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Humans Display Many Behavioral and Cognitive Abilities that Offer No Apparent Survival Advantage

More than Myth.jpegAuthor’s note: More Than Myth? is a new volume featuring chapters from various pro-ID scientists and scholars discussing scientific and theological problems with an evolutionary viewpoint. My contribution is titled, “The Top Ten Scientific Problems with Biological and Chemical Evolution,” but the chapter also includes a brief “bonus problem” at the end, namely: “Humans display many behavioral and cognitive abilities that offer no apparent survival advantage.” Here’s an excerpt:

In recent years, biologists have tried to explain human moral, intellectual, and religious capacities in terms of Darwinian evolution. Harvard University evolutionary psychologist Marc Hauser has promoted the increasingly common hypothesis that “people are born with a moral grammar wired into their neural circuits by evolution.”1
Humans do appear hard-wired for morality, but were we programmed by unguided evolutionary processes? Natural selection cannot explain extreme acts of human kindness. Regardless of background or beliefs, upon finding strangers trapped inside a burning vehicle, people will risk their own lives to help them escape — with no evolutionary benefit to themselves. For example, evolutionary biologist Jeffrey Schloss explains that Holocaust rescuers took great risks that offered no personal biological benefits:

The rescuer’s family, extended family and friends were all in jeopardy, and they were recognized to be in jeopardy by the rescuer. Moreover, even if the family escaped death, they often experienced deprivation of food, space and social commerce; extreme emotional distress; and forfeiture of the rescuer’s attention.2

Francis Collins gives the example of Oskar Schindler, the German businessman who risked his life “to save more than a thousand Jews from the gas chambers.”3 As Collins points out, “That’s the opposite of saving his genes.”4 Schloss adds other examples of “radically sacrificial” behavior that “reduces reproductive success” and offers no evolutionary benefit, such as voluntary poverty, celibacy, and martyrdom.5

In spite of the claims of evolutionary psychologists, many of humanity’s most impressive charitable, artistic, and intellectual abilities outstrip the basic requirements of natural selection. If life is simply about survival and reproduction, why do humans compose symphonies, investigate quantum mechanics, and build cathedrals?

Natural Academy of Sciences member Philip Skell explained why evolutionary psychology does not adequately predict human behavior:

Darwinian explanations for such things are often too supple: Natural selection makes humans self-centered and aggressive — except when it makes them altruistic and peaceable. Or natural selection produces virile men who eagerly spread their seed — except when it prefers men who are faithful protectors and providers. When an explanation is so supple that it can explain any behavior, it is difficult to test it experimentally, much less use it as a catalyst for scientific discovery.6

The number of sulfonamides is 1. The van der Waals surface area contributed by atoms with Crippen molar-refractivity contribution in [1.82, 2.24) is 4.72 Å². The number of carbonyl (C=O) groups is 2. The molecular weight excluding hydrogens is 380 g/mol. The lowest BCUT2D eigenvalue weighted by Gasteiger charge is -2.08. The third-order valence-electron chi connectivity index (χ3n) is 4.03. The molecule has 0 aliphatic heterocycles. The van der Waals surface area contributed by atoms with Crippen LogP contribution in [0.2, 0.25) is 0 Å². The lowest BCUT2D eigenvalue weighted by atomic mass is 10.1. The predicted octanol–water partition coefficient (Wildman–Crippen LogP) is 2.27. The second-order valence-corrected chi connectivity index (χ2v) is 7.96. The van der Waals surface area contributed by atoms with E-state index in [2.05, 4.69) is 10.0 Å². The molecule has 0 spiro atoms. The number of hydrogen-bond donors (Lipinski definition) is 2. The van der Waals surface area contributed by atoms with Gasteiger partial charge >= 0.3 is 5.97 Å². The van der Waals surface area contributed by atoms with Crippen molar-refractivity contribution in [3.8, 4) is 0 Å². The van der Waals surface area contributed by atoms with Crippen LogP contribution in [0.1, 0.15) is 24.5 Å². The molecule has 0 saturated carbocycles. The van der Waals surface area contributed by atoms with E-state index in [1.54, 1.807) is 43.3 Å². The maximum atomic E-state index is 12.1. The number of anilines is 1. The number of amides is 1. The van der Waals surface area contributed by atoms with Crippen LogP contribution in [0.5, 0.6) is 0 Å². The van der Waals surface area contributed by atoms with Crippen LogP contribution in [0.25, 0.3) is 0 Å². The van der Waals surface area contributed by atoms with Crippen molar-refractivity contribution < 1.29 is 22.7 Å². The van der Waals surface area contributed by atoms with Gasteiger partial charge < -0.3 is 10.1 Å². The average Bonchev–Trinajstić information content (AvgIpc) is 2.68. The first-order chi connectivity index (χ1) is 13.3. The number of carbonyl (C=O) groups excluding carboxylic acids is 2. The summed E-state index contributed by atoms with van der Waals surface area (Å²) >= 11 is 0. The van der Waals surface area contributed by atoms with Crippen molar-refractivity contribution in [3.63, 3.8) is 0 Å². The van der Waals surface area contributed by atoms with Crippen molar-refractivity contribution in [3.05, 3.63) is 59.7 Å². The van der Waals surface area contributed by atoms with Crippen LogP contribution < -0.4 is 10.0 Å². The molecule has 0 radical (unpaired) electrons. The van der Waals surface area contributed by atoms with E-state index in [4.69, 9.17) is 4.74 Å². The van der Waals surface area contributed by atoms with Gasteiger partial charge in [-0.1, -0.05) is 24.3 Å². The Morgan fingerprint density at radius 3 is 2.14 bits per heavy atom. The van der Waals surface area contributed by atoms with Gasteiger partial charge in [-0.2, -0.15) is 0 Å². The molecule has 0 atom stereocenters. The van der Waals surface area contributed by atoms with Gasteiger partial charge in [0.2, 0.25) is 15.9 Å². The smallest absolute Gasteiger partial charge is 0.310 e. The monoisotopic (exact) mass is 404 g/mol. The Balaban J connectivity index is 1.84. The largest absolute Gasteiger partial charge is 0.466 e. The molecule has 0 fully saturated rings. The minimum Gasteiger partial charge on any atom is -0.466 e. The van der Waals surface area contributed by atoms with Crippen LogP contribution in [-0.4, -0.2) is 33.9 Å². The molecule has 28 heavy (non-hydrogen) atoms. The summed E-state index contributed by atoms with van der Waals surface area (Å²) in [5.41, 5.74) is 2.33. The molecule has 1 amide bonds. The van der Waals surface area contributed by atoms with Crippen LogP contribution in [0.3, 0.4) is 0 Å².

Contrary to Darwinism, the evidence indicates that human life isn’t about mere survival and reproduction. But in addition to our moral uniqueness, humans are also distinguished by their use of complex language. As MIT linguist Noam Chomsky observes:

Human language appears to be a unique phenomenon, without significant analogue in the animal world. If this is so, it is quite senseless to raise the problem of explaining the evolution of human language from more primitive systems of communication that appear at lower levels of intellectual capacity. … There is no reason to suppose that the “gaps” are bridgeable.7

Finally, humans are also the only species that seeks to investigate the natural world through science. In fact, the next time someone tries to break down the differences between humans and apes, remind them that it’s humans who write scientific papers studying apes, not the other way around.

References Cited:
[1.] Nicholas Wade, “An Evolutionary Theory of Right and Wrong,” The New York Times (October 31, 2006), accessed April 28, 2012, http://www.nytimes.com/2006/10/31/health/psychology/31book.html.
[2.] Jeffrey P. Schloss, “Evolutionary Accounts of Altruism & the Problem of Goodness by Design,” in Mere Creation; Science, Faith & Intelligent Design, ed. William A. Dembski (Downers Grove, IL, Intervarsity Press, 1998), 251.
[3.] Francis Collins quoted in Dan Cray, “God vs. Science,” Time Magazine (November 5, 2006), accessed April 28, 2012, http://www.time.com/time/printout/0,8816,1555132,00.html.
[4.] Ibid.
[5.] Jeffrey P. Schloss, “Emerging Accounts of Altruism: ‘Love Creation’s Final Law’?” in Altruism and Altruistic Love: Science, Philosophy, & Religion in Dialogue, eds. Stephen G. Post, Lynn G. Underwood, Jeffrey P. Schloss, and William B. Hurlbut (Oxford: Oxford University Press, 2002), 221.
[6.] Philip S. Skell, “Why do we invoke Darwin?” The Scientist, 19 (August 29, 2005): 10.
[7.] Noam Chomsky, Language and Mind, 3rd ed. (Cambridge: Cambridge University Press, 2006), 59.

Casey Luskin

Associate Director, Center for Science and Culture
Casey Luskin is a geologist and an attorney with graduate degrees in science and law, giving him expertise in both the scientific and legal dimensions of the debate over evolution. He earned his PhD in Geology from the University of Johannesburg, and BS and MS degrees in Earth Sciences from the University of California, San Diego, where he studied evolution extensively at both the graduate and undergraduate levels. His law degree is from the University of San Diego, where he focused his studies on First Amendment law, education law, and environmental law.



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